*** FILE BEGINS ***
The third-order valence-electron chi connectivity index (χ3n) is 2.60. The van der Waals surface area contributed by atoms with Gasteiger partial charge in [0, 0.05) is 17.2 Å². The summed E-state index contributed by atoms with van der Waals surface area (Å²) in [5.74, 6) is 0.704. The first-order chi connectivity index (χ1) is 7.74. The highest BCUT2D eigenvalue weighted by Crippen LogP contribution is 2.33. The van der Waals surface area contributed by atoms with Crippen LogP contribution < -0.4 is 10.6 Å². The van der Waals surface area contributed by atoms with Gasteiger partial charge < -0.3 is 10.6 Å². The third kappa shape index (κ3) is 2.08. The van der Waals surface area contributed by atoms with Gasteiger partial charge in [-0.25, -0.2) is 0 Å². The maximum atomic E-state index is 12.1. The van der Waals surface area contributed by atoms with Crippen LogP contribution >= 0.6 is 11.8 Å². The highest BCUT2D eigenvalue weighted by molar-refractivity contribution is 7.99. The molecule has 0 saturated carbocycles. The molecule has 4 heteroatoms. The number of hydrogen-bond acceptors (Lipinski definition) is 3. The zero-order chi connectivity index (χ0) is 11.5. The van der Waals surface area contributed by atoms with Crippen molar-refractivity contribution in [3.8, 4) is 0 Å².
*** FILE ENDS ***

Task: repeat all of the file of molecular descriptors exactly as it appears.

The third-order valence-electron chi connectivity index (χ3n) is 2.60. The van der Waals surface area contributed by atoms with Gasteiger partial charge in [0, 0.05) is 17.2 Å². The summed E-state index contributed by atoms with van der Waals surface area (Å²) in [5.74, 6) is 0.704. The first-order chi connectivity index (χ1) is 7.74. The highest BCUT2D eigenvalue weighted by Crippen LogP contribution is 2.33. The van der Waals surface area contributed by atoms with Crippen LogP contribution < -0.4 is 10.6 Å². The van der Waals surface area contributed by atoms with Gasteiger partial charge < -0.3 is 10.6 Å². The third kappa shape index (κ3) is 2.08. The van der Waals surface area contributed by atoms with Gasteiger partial charge in [-0.25, -0.2) is 0 Å². The maximum atomic E-state index is 12.1. The van der Waals surface area contributed by atoms with Crippen LogP contribution >= 0.6 is 11.8 Å². The highest BCUT2D eigenvalue weighted by molar-refractivity contribution is 7.99. The molecule has 0 saturated carbocycles. The molecule has 4 heteroatoms. The number of hydrogen-bond acceptors (Lipinski definition) is 3. The zero-order chi connectivity index (χ0) is 11.5. The van der Waals surface area contributed by atoms with Crippen molar-refractivity contribution in [3.8, 4) is 0 Å².